Viv Albertine has a solo album out now, and she has performed with the Raincoats and the New-Age Steppers. But what she’s best known for is as the guitarist and backup vocalist for the legendary punk group The Slits. The first several times I heard the Slits I had no idea what to do with them. Their songs were full of competing rhythms, multi-part vocals. They were dissonant and controversial. They were obnoxious. Really, all the things you want in a good punk band. This is an old video of them performing Heard It Through the Grapevine, and Albertine is the blonde being interviewed at the beginning. It’s followed by their video for Instant Hit.

October 16, 2011

Back From A Visit To Nola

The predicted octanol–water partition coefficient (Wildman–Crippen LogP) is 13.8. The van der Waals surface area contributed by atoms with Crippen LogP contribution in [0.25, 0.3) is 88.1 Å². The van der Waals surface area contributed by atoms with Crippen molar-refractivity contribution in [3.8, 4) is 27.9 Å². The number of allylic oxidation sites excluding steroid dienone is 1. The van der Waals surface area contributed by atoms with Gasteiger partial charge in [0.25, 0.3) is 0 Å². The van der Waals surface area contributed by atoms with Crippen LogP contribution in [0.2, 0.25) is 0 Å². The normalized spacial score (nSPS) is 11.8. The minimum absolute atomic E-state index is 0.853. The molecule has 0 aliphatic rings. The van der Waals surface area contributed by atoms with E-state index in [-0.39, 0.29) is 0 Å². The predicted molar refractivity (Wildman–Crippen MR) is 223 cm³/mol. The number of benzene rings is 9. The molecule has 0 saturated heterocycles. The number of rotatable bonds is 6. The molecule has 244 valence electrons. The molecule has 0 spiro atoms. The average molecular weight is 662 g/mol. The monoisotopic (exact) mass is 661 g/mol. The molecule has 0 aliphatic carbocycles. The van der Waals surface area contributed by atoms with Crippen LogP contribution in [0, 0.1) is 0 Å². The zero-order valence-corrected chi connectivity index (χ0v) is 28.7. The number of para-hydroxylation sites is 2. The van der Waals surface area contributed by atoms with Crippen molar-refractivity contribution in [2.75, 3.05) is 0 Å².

I just got back from New Orleans.  I didn’t see a lot of women slinging guitars, but we did spy this player at Checkpoint Charlie’s on Esplanade and Frenchmen Street.  I haven’t figured out what her name is yet, but I do know she was playing with a local musician named Domenic Fusca.  In the second photo, Domenic’s on the lefthand side.



April 23, 2011

Guitareste Hearts Elizabeth Powell

There’s been a communication breakdown in my attempts to get an interview with Elizabeth Powell.  But hopefully one day soon we can get her on here.  In the meantime, if you haven’t already been listening to Land of Talk, go listen to some albums immediately.  All of the albums are lovely, although my favorite is the first EP, from 2006, Applause Cheer Boo Hiss.  There’s an interview and several live performances from the “DL Show” on Youtube.

And a video for the beautiful song “It’s Okay” from the album Some are Lakes

January 13, 2011

What is Guitareste all about?